District of Columbia

Author:Dennis J. Mahoney
Pages:795-796
 
FREE EXCERPT

Page 795

"If any of their officers, or creatures, should attempt to oppress the people, or should actually perpetrate the blackest deed, he has nothing to do but get into the ten miles square. Why was this dangerous power given?" The "dangerous power" to which GEORGE MASON objected so vehemently at the Virginia ratifying convention was that vested in Congress by the seventeenth clause of Article I, section 8, "to exercise exclusive legislation in all cases whatsoever, over such district (not exceeding ten miles square) as may ? become the seat of the government of the United States." That the power to legislate for the capital district should be controversial was a surprise to JAMES MADISON, who had proposed it in the CONSTITUTIONAL CONVENTION OF 1787. He defended the provision as the means by which the federal government might "be

Page 796

guarded from the influence of particular states, or from insults."

The district was established on the banks of the Potomac River between Maryland and Virginia, at a site chosen by GEORGE WASHINGTON, and Congress assumed JURISDICTION over it on February 27, 1801. The location of the capital was agreed to by northern Federalists in exchange for southern acquiescence in federal assumption of state revolutionary war debts. But that location, south of Mason's and Dixon's line, resulted in the greatest national disgrace before the Civil War, namely, that the federal capital was a bastion of slavery and the home of a flourishing slave market. Not until the COMPROMISE OF 1850 was even abomination of slave trading extinguished.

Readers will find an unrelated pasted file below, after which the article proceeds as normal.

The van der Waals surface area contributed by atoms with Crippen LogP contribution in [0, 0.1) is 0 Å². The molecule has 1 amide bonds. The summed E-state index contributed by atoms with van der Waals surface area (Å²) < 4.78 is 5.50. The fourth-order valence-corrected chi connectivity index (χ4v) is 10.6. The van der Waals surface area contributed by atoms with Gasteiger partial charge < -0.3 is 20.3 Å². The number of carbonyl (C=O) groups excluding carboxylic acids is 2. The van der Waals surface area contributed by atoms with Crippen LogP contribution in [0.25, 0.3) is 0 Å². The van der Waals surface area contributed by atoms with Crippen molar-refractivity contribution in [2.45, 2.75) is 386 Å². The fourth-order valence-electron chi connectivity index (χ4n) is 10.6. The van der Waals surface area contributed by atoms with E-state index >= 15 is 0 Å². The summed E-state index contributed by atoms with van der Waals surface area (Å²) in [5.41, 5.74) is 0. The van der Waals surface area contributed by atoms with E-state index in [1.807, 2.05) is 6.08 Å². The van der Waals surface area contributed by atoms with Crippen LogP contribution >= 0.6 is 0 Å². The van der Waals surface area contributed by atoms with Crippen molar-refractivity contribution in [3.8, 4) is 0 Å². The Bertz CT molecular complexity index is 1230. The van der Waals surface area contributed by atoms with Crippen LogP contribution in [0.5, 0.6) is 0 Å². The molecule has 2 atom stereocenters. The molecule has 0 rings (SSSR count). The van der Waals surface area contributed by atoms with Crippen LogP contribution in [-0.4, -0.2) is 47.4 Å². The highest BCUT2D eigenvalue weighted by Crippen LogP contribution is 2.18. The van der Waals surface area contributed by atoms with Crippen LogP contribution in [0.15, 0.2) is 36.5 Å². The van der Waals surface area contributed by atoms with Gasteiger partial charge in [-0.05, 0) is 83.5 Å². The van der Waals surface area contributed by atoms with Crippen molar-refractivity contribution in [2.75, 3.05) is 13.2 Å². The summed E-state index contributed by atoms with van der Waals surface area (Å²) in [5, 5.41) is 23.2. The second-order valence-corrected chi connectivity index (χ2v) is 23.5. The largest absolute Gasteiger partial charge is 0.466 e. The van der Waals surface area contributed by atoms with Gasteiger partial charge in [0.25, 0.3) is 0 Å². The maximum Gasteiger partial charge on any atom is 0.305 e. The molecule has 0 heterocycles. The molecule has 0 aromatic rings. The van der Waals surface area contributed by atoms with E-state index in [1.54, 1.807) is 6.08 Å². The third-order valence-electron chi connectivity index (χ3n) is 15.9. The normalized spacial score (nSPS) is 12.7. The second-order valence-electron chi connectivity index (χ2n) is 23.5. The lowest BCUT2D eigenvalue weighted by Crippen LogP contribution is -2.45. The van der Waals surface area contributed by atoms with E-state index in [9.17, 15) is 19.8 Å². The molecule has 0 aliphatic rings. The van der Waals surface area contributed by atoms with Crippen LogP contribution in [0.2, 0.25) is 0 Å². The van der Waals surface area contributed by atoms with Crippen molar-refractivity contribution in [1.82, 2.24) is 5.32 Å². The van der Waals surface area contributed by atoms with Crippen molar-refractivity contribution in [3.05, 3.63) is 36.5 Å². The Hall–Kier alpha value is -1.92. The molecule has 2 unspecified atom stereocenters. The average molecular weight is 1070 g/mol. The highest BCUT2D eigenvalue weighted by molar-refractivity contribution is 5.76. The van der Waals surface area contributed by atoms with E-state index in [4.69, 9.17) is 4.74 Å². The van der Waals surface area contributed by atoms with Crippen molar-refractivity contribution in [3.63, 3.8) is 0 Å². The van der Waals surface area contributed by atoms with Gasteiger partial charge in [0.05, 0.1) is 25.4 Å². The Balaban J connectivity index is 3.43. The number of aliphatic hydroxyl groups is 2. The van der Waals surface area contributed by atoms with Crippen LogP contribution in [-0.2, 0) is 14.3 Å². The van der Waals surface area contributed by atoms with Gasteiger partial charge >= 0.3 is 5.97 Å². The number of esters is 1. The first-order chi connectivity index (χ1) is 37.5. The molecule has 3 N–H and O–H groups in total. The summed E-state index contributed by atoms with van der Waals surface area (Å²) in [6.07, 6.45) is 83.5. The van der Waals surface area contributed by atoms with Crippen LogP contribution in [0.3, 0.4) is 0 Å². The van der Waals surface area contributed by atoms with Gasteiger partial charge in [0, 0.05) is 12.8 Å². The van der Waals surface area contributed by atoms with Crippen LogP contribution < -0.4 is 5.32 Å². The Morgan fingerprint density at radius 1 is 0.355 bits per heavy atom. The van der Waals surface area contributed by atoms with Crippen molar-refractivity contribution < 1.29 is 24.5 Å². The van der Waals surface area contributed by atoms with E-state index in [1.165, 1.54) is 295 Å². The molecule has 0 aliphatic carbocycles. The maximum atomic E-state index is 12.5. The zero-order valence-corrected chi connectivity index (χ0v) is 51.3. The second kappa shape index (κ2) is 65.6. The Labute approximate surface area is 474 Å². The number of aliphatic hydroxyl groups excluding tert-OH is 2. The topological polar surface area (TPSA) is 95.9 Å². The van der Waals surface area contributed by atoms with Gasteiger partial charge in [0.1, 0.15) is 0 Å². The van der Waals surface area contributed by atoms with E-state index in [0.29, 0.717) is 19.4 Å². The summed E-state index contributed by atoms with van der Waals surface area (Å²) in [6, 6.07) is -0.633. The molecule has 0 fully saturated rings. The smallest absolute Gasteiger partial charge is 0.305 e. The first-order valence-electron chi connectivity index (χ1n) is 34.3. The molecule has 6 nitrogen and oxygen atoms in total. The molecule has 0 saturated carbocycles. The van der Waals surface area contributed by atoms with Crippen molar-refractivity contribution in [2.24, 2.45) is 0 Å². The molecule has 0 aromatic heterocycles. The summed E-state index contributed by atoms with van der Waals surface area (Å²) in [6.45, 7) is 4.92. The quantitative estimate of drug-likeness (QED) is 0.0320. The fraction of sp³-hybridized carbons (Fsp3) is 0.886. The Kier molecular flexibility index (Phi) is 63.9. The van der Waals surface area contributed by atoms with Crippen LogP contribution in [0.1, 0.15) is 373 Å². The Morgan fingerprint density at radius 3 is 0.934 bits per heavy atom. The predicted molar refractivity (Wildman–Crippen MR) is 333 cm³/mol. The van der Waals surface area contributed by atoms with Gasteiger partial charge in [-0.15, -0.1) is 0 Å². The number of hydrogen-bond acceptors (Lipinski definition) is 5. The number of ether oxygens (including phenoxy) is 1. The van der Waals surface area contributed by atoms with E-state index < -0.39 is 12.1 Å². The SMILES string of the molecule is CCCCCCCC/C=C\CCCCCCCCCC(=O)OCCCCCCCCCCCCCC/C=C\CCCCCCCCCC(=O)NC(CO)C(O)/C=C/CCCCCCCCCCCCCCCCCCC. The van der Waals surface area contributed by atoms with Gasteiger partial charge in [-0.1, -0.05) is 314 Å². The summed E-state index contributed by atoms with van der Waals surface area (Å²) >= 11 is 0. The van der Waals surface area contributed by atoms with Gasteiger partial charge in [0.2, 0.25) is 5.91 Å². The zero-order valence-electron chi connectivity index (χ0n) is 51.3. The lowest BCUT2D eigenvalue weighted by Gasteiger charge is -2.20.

Originally, the District of Columbia comprised one hundred square miles of land ceded by Virginia and Maryland, and three municipal corporations, Washington, Georgetown, and Alexandria. Alexandria was retroceded to Virginia in 1846, at the request of its inhabitants, and the district has since comprised less than seventy square miles. Since 1871, there has been a single municipal corporation coextensive with the district. The 1980 population of over 600,000 was larger than the populations of each of four states.

During most of its history the district's lawmaking was done directly by Congress. There was a brief period of home rule, under a government like those of the TERRITORIES, from 1871 to 1874, during which the district plunged deeply into debt. From 1878 until 1974 the district was governed by three commissioners appointed by the President. Home rule was restored by passage of...

To continue reading

FREE SIGN UP